Dutch painter Vincent Van Gogh spent much of the last years of his life in France. The artist’s stay in Arles is perhaps one of his most well known periods as he spent nine-weeks with Gaugin there and painted 300 works. The final year of his life though was spent in Saint Rémy-de-Provence, just northeast of Arles, before his fateful trip to Auver-sur-Oise. The year was 1889 and the ill and depressed Van Gogh travelled to Saint Rémy-de-Provence where he checked himself into the Saint Paul de Mausole Asylum and escaped from the world.
Van Gogh spent an entire year in the asylum at Saint Rémy-de-Provence and it was in the moments between bouts of madness and inspiration that he would paint. Upon arriving at the hospital, the artist turned his cell into a studio and managed to paint 150 works there and on the hospital’s grounds. Some of his greatest pieces grew out of this time including Wheat Field with Cypresses, Irises and the incomparable Starry Night, which captures the night over Saint Rémy. In fact, much of what you can see in Van Gogh’s work from the time is still in Saint Rémy like the wheat fields, olives trees and the asylum itself and there are sign markers all over the city pointing out where to find them.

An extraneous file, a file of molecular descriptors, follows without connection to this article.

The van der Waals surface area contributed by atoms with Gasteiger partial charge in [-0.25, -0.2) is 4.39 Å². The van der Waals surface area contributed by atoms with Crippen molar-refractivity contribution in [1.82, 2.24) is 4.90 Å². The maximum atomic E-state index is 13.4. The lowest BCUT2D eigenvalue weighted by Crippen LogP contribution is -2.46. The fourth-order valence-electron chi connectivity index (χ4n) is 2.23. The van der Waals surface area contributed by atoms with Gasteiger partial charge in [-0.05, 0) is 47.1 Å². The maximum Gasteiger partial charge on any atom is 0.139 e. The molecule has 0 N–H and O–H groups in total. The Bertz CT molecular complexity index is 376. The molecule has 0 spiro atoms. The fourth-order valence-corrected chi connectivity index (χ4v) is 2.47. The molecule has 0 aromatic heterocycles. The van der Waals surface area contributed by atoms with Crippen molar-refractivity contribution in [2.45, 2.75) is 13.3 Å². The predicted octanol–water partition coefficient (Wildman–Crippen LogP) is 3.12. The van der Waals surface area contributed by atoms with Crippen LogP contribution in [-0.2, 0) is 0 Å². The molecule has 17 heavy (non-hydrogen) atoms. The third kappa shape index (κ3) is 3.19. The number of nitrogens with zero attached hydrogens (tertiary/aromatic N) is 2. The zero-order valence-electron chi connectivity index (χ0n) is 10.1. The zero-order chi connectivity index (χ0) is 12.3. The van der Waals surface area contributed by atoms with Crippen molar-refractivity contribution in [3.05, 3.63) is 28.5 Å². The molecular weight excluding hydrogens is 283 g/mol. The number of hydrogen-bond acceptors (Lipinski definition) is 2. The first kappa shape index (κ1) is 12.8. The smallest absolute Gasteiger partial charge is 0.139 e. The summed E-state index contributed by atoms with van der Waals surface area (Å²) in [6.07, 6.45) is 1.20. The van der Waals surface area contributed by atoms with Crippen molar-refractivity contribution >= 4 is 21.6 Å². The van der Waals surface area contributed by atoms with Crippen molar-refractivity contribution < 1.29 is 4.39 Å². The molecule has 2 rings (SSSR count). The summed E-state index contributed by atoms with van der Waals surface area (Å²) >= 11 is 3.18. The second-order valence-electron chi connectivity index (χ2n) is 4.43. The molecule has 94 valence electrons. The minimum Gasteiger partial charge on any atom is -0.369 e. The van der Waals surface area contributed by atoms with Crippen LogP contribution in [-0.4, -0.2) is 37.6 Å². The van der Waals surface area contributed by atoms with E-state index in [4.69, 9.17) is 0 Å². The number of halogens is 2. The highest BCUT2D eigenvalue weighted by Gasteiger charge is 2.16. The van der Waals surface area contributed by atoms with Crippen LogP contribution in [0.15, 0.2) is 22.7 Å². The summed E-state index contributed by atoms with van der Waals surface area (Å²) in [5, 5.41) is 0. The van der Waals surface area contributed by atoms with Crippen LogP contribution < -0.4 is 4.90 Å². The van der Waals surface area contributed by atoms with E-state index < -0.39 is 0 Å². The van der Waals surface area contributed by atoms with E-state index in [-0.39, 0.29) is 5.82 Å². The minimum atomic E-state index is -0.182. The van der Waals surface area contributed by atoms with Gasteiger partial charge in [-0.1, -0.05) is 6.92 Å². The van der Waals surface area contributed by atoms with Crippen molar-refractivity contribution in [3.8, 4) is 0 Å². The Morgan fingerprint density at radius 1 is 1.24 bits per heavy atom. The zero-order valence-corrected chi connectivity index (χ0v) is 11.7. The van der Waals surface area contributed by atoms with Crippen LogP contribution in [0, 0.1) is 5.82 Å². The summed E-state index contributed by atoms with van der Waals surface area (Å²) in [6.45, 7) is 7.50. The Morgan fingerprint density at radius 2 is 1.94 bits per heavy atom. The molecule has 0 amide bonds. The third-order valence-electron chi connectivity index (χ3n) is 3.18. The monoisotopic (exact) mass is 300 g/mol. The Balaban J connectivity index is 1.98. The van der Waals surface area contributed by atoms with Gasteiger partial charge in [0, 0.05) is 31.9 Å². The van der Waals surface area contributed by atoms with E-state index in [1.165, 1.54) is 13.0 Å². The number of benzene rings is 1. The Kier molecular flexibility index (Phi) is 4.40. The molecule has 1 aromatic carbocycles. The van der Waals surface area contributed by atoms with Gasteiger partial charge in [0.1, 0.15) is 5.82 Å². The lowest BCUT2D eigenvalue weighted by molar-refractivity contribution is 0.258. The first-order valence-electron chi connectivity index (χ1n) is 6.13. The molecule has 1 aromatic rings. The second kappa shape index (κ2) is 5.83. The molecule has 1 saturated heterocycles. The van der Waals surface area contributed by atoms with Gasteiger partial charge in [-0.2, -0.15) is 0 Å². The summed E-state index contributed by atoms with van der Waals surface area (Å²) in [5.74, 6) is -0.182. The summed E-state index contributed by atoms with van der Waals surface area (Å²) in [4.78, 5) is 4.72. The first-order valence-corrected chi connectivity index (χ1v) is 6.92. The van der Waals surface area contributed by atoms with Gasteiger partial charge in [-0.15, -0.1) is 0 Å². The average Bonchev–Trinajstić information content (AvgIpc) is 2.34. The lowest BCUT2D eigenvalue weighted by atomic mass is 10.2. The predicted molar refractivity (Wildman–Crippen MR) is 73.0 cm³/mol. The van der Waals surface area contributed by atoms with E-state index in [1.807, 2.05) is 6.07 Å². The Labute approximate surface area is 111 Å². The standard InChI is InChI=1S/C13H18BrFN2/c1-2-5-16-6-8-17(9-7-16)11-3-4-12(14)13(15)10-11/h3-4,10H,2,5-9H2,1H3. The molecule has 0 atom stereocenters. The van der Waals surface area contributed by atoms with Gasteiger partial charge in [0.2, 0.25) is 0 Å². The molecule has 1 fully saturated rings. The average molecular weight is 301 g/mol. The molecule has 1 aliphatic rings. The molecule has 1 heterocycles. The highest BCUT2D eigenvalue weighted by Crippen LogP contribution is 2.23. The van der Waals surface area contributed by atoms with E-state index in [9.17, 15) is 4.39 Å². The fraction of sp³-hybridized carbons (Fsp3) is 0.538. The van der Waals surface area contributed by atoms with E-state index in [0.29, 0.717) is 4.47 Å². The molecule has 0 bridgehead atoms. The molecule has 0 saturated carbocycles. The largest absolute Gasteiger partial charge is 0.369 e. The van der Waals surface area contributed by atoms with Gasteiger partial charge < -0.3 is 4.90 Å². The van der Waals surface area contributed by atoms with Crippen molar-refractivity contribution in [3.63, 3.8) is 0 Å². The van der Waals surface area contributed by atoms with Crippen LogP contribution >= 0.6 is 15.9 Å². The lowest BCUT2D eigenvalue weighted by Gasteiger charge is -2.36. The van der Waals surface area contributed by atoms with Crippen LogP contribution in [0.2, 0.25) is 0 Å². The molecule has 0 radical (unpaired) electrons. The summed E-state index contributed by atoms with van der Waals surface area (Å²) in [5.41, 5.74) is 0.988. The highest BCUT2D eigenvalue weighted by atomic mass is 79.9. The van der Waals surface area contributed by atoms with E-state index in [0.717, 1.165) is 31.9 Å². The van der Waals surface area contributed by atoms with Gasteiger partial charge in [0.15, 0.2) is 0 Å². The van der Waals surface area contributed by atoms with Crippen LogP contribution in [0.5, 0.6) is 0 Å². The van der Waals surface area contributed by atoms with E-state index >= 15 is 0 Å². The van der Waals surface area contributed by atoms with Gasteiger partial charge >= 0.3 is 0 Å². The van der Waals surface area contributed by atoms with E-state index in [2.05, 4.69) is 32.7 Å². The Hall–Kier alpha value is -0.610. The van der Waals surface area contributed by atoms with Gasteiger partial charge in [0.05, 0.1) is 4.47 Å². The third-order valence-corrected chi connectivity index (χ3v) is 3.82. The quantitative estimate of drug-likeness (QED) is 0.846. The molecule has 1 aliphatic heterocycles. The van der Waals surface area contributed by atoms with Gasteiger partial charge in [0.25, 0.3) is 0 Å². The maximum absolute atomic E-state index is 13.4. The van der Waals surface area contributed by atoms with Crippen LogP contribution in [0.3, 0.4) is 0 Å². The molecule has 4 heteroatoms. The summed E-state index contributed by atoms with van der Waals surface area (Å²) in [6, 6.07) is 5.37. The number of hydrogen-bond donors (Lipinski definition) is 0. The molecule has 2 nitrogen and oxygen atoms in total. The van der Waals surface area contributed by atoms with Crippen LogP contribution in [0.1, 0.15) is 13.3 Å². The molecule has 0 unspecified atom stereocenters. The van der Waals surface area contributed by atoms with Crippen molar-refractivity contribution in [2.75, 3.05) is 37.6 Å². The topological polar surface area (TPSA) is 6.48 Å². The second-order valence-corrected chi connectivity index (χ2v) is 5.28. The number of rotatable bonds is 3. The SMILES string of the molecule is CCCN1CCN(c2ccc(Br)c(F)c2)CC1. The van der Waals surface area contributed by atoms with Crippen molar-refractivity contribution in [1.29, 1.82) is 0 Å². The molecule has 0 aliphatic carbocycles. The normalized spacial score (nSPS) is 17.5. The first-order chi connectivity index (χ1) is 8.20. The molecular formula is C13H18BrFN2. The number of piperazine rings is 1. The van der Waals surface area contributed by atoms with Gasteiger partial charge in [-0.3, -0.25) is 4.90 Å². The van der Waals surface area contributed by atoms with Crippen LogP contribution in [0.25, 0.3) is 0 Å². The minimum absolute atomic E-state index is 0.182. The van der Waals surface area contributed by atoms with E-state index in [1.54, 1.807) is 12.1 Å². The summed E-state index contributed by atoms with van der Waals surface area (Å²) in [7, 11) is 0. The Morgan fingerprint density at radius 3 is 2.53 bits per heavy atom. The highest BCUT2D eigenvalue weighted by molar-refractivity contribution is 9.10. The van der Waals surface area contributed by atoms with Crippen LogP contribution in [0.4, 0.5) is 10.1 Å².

The town also has a plethora of other historical sites to visit including the Roman ruins of Les Antiques, which date to about 20 A.D, the Mausolee des Jules, a funerary monument from 30-20 B.C. and Galum, the most important Roman excavation site in France. It is interesting to note also that another madman also spent time in Saint Rémy, Nostradamus was born in the town in 1503.
Buses to Saint Rémy leave Arles 5-6 times per day and take about 50 minutes or if you are driving, expect only a half-hour trip.